Interviewer: How old were you when you became a mother?
Marie Howe (poet): A hundred. Like those ladies in the Bible. I was a hundred years old. I was Sarah. I was Abraham’s Sarah. I was just telling my students this story, because there’s this gorgeous poem by D. H. Lawrence, “Song of a Man Who Has Come Through.” He says, essentially: Not me, not me, but the wind that blows through me. Bring it on. Bring it on. I will be a good well-head. I will blur no whisper, spoil no expression. I will be firm like a chisel. I’ll do it, I’ll do it.
And then all of a sudden, “What is the knocking?” he writes. “What is the knocking at the door in the night? It is somebody wants to do us harm.” In other words, the things you ask for begin to happen in the poem. They are the same angels that come to Abraham and Sarah, and say, “The unthinkable’s gonna happen. The impossible’s gonna happen.”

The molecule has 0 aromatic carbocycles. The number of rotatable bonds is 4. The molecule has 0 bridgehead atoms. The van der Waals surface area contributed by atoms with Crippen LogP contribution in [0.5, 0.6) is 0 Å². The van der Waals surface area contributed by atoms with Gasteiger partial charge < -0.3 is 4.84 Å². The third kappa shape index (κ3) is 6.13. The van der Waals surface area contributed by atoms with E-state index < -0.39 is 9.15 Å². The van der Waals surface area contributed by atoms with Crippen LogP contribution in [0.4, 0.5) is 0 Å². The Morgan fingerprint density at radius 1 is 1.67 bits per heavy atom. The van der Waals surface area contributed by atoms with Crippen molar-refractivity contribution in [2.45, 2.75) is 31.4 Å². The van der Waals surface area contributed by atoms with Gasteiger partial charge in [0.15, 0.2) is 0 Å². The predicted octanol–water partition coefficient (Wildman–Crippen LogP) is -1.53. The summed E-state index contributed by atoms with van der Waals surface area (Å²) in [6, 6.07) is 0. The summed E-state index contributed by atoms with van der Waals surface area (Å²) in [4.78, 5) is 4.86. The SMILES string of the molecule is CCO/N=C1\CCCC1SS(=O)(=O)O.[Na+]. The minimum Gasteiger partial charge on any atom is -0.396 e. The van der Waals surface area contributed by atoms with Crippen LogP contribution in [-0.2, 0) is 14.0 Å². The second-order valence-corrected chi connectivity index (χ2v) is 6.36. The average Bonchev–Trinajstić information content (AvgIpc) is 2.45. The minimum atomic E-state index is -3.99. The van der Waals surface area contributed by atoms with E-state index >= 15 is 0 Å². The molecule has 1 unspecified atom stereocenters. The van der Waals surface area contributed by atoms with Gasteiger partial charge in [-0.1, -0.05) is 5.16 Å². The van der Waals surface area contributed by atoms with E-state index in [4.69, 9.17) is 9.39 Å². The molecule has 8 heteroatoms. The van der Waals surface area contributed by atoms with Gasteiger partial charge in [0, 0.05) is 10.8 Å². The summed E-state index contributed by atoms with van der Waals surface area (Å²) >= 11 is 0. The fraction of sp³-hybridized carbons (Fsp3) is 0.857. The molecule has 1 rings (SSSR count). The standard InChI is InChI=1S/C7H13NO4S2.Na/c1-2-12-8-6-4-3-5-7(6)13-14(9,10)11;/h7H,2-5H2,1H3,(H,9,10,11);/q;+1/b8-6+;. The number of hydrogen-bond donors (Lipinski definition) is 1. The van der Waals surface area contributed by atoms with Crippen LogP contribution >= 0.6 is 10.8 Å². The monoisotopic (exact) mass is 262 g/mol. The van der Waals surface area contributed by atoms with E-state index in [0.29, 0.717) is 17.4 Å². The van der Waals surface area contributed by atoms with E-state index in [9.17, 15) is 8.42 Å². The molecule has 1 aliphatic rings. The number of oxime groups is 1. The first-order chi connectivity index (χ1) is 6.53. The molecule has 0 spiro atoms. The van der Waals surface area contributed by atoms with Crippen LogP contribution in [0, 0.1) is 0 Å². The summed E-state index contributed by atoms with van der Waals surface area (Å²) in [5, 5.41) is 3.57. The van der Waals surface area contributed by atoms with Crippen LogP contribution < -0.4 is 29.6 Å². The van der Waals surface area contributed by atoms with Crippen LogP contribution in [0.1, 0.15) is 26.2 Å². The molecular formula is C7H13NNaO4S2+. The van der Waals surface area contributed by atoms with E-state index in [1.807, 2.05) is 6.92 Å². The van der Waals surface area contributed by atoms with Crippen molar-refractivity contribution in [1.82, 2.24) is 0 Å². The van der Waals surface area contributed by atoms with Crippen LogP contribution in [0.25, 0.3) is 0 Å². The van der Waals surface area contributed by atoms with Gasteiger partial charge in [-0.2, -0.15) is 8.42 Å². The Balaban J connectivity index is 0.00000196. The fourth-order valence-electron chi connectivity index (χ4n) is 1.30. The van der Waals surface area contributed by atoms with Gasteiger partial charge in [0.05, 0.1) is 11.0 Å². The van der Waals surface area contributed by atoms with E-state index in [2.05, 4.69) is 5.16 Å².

Song of a Man Who Has Come Through (D. H. Lawrence)
Not I, not I, but the wind that blows through me!
A fine wind is blowing the new direction of Time.
If only I let it bear me, carry me, if only it carry me!
If only I am sensitive, subtle, oh, delicate, a winged gift!
If only, most lovely of all, I yield myself and am borrowed
By the fine, fine wind that takes its course through the chaos of the world
Like a fine, an exquisite chisel, a wedge-blade inserted;
If only I am keen and hard like the sheer tip of a wedge
Driven by invisible blows,
The rock will split, we shall come at the wonder, we shall find the Hesperides.
Oh, for the wonder that bubbles into my soul,
I would be a good fountain, a good well-head,
Would blur no whisper, spoil no expression.
What is the knocking?
What is the knocking at the door in the night?
It is somebody wants to do us harm.
No, no, it is the three strange angels.
Admit them, admit them